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Our First Native American Saint




WEB+ St. Marianne Cope

St. Damien of Molokai

St. Kateri Tekakwitha

In the Footsteps of St. Kateri
James Breig

Thousands flock to upstate New York to walk where the first Native American saint did.

Source of Pride
Jack Wintz, OFM

A Franciscan and two Navajo coworkers from the reservation in New Mexico speak praise of St. Kateri.

Catholic Culture, Native Roots
John Feister

Her purity, her tenacity, her openness to others— these and other attributes keep St. Kateri close to her followers’ hearts.

Marianne Cope: America's Other New Saint
James Breig



WEB+ Mother Marianne Cope: A Blessed Among Lepers

More information on St. Marianne Cope

Cardinal Dolan on the New Evangelizaton
John Feister

This month bishops worldwide gather in Vatican City to discuss New Evangelization. We asked the president of the U.S. bishops to give us a preview.

Who's Your Neighbor?
Robert I. Craig

Here’s a modern-day Good Samaritan story.

Singing for Life
Susan Hines-Brigger

Collin Raye was on the top of the country music industry when he decided to start using his voice for a higher purpose.

WEB+ Collin Raye's website

Song Collin wrote about his granddaughter Haley






to St. Anthony Messenger Print Edition




Wolfgang of Regensburg: Wolfgang was born in Swabia, Germany, and was educated at a school located at the abbey of Reichenau. There he encountered Henry, a young noble who went on to become Archbishop of Trier. Meanwhile, Wolfgang remained in close contact with the archbishop, teaching in his cathedral school and supporting his efforts to reform the clergy.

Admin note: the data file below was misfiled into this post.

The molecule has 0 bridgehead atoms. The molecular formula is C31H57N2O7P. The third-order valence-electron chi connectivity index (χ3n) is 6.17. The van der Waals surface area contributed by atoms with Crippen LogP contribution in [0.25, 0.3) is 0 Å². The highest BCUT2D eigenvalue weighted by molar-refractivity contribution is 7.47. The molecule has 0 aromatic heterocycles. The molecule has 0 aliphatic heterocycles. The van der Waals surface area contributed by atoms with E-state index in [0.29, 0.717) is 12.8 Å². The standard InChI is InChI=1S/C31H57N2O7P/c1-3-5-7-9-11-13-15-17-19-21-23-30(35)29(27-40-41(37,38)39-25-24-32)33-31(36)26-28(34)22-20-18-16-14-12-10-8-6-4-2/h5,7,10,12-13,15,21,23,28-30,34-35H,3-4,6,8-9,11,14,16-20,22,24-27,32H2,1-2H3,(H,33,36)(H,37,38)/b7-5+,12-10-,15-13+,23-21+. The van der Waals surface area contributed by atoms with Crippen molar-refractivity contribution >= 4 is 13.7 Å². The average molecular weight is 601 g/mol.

<p>At the death of the archbishop, Wolfgang chose to become a Benedictine monk and moved to an abbey in Einsiedeln, now part of Switzerland. Ordained a priest, he was appointed director of the monastery school there. Later he was sent to Hungary as a missionary, though his zeal and good will yielded limited results. </p><p>Emperor Otto II appointed him Bishop of Regensburg near Munich. He immediately initiated reform of the clergy and of religious life, preaching with vigor and effectiveness and always demonstrating special concern for the poor. He wore the habit of a monk and lived an austere life. </p><p>The draw to monastic life never left him, including the desire for a life of solitude. At one point he left his diocese so that he could devote himself to prayer, but his responsibilities as bishop called him back. </p><p>In 994 Wolfgang became ill while on a journey; he died in Puppingen near Linz, Austria. He was canonized in 1052. His feast day is celebrated widely in much of central Europe. </p> American Catholic Blog Keep your gaze always on our most beloved Jesus, asking him in the depths of his heart what he desires for you, and never deny him anything even if it means going strongly against the grain for you. –Blessed Maria Sagrario of St. Aloysius Gonzaga

 
PICKS OF THE WEEK
Peace and Good
"A practical and appealing guide to the Poor Man of Assisi." —Margaret Carney, O.S.F., president, St. Bonaventure University
New from Jon Sweeney!
What changed to make a rebellious, reveling young man become the most popular saint in history?
New from Servant!
"Valuable and inspiring wisdom for everyone." —Ralph Martin, S.T.D., author, The Legacy of the New Evangelization
Thomas Merton
"Padovano's presentation of Thomas Merton is second to none." —Paul M. Pearson, director, Thomas Merton Center
When the Church Was Young
Be inspired and challenged by the lives and insights of the Church's early, important teachers.

 
CATHOLIC GREETINGS
All Hallows' Eve
Christians can celebrate Halloween because we believe that good will always triumph over evil.
Congratulations
Share the joy of a special occasion by sending a Catholic Greetings e-card!
Halloween
Welcome Friday evening's goblins with treats and blessings!
St. Jude
Countless generations of Catholics have brought their prayers and their tears to this patron of hopeless causes.
Happy Birthday
You are one of a kind. There has never been another you.

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